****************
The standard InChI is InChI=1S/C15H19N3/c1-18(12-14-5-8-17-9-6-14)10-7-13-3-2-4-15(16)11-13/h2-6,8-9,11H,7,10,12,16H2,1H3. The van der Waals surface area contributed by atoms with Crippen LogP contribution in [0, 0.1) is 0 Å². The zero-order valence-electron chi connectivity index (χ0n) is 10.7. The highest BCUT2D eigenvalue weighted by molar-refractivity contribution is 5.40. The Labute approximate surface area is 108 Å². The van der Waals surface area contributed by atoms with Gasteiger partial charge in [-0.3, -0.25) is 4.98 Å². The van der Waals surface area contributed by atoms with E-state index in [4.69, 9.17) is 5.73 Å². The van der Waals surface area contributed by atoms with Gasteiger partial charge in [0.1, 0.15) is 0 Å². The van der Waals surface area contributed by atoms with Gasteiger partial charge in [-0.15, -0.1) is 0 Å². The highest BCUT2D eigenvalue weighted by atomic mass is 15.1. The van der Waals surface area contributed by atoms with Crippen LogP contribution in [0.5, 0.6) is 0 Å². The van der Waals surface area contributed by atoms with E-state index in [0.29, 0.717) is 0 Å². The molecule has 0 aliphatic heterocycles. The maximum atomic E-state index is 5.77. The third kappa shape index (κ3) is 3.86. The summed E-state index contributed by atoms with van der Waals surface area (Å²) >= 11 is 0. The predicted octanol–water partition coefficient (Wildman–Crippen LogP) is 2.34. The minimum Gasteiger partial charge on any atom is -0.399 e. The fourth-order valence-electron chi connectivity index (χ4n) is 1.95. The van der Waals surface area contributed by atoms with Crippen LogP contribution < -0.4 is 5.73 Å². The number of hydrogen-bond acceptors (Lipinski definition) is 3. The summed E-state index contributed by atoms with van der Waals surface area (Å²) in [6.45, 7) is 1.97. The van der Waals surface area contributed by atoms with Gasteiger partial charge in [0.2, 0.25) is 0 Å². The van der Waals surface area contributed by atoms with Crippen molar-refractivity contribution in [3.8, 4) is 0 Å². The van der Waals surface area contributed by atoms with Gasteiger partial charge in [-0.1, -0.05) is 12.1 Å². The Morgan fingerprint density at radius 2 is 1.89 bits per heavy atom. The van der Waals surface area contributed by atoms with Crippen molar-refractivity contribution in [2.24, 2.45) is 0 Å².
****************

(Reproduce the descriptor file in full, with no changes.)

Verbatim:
The standard InChI is InChI=1S/C15H19N3/c1-18(12-14-5-8-17-9-6-14)10-7-13-3-2-4-15(16)11-13/h2-6,8-9,11H,7,10,12,16H2,1H3. The van der Waals surface area contributed by atoms with Crippen LogP contribution in [0, 0.1) is 0 Å². The zero-order valence-electron chi connectivity index (χ0n) is 10.7. The highest BCUT2D eigenvalue weighted by molar-refractivity contribution is 5.40. The Labute approximate surface area is 108 Å². The van der Waals surface area contributed by atoms with Gasteiger partial charge in [-0.3, -0.25) is 4.98 Å². The van der Waals surface area contributed by atoms with E-state index in [4.69, 9.17) is 5.73 Å². The van der Waals surface area contributed by atoms with Gasteiger partial charge in [0.1, 0.15) is 0 Å². The van der Waals surface area contributed by atoms with Gasteiger partial charge in [-0.15, -0.1) is 0 Å². The highest BCUT2D eigenvalue weighted by atomic mass is 15.1. The van der Waals surface area contributed by atoms with Crippen LogP contribution in [0.5, 0.6) is 0 Å². The van der Waals surface area contributed by atoms with E-state index in [0.29, 0.717) is 0 Å². The molecule has 0 aliphatic heterocycles. The maximum atomic E-state index is 5.77. The third kappa shape index (κ3) is 3.86. The summed E-state index contributed by atoms with van der Waals surface area (Å²) >= 11 is 0. The predicted octanol–water partition coefficient (Wildman–Crippen LogP) is 2.34. The minimum Gasteiger partial charge on any atom is -0.399 e. The fourth-order valence-electron chi connectivity index (χ4n) is 1.95. The van der Waals surface area contributed by atoms with Crippen LogP contribution < -0.4 is 5.73 Å². The number of hydrogen-bond acceptors (Lipinski definition) is 3. The summed E-state index contributed by atoms with van der Waals surface area (Å²) in [6.45, 7) is 1.97. The van der Waals surface area contributed by atoms with Gasteiger partial charge in [0.2, 0.25) is 0 Å². The van der Waals surface area contributed by atoms with Crippen molar-refractivity contribution in [3.8, 4) is 0 Å². The van der Waals surface area contributed by atoms with Gasteiger partial charge in [-0.1, -0.05) is 12.1 Å². The Morgan fingerprint density at radius 2 is 1.89 bits per heavy atom. The van der Waals surface area contributed by atoms with Crippen molar-refractivity contribution in [2.24, 2.45) is 0 Å².